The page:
Dismiss Notice
Join Physics Forums Today!
The friendliest, high quality science and math community on the planet! Everyone who loves science is here!

Homework Help: A continuous function problem

  1. Feb 14, 2012 #1
    1. The problem statement, all variables and given/known data
    assume a function F(x)=(a|x|^(a-1))*(sin(1/x))-((|x|^a)/(x^2))*(cos(1/x)) for x not equal to 0
    F(x)=0 for x equal to 0

    for what values of a that this function is continuous on R(real number)


    2. Relevant equations
    the F(x) is the differentiation of |x|^a sin(1/x)

    3. The attempt at a solution
    i don.t know how to consider the value a
     
  2. jcsd
  3. Feb 14, 2012 #2

    SammyS

    User Avatar
    Staff Emeritus
    Science Advisor
    Homework Helper
    Gold Member

    Treat the variable, a, as a constant.

    What must be true in order for F(x) to be continuous at x?
     
  4. Feb 14, 2012 #3
    i am consider that if both the two parts of the function can be differentiable then both of then are continuous,then done. but how i know if a>3 then they are both differentiable at 0, but how about the other points. does this method make sense ?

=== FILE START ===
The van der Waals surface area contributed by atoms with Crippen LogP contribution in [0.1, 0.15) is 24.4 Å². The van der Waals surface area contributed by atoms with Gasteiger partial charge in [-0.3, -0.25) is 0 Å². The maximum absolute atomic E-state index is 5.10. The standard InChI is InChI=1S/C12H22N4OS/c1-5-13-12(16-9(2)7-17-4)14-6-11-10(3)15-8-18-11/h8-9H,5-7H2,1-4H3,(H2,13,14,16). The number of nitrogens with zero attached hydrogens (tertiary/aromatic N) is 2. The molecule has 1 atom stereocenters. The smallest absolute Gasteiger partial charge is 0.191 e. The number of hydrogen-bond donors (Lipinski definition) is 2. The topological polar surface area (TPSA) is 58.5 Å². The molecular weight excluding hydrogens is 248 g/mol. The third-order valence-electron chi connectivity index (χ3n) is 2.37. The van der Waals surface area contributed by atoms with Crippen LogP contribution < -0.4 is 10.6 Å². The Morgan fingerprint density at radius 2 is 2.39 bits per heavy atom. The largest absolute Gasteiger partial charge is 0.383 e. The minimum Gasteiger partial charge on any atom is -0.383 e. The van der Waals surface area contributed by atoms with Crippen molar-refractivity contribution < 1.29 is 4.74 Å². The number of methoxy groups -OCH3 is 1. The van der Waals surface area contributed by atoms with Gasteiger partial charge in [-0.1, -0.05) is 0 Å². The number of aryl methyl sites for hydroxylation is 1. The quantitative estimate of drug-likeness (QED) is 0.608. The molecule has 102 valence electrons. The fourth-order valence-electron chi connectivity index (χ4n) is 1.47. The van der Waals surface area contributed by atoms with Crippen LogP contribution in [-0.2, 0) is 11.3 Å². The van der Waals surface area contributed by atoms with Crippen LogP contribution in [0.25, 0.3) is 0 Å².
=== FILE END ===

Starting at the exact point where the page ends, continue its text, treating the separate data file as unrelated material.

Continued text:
5. Feb 14, 2012 #4

    SammyS

    User Avatar
    Staff Emeritus
    Science Advisor
    Homework Helper
    Gold Member

    OK: So we have
    [itex]F(x)=\left\{ \begin{array}{cc} 0\,,&\text{ if }x=0 \\ a|x|^{a-1}\sin(1/x)-(|x|^a/x^2)\cos(1/x)\,,&\text{ otherwise} \end{array} \right. [/itex]​
    All the functions of which F(x) is composed are continuous for all x except some are not continuous at x = 0.

    So It appears that you need to see what values of the variable, a, makes F(x) continuous at x=0.

    What's the test to see if F(x) is continuous at x=0 ?
     
  6. Feb 15, 2012 #5
    that means lim x->0 F(x) exists,right? then i can prove it
     
  7. Feb 15, 2012 #6

    SammyS

    User Avatar
    Staff Emeritus
    Science Advisor
    Homework Helper
    Gold Member

    Nothing I wrote shows that F(x) is continuous at x=0 !

    Does [itex]\displaystyle \lim_{x\to0}\,F(x)[/itex] exist?

    If so, is [itex]\displaystyle \lim_{x\to0}\,F(x)=F(0)\,,\ \text{ which is }0\,?[/itex]

    To answer yes to these questions may impose restrictions on the value of the variable, a,
     
Share this great discussion with others via Reddit, Google+, Twitter, or Facebook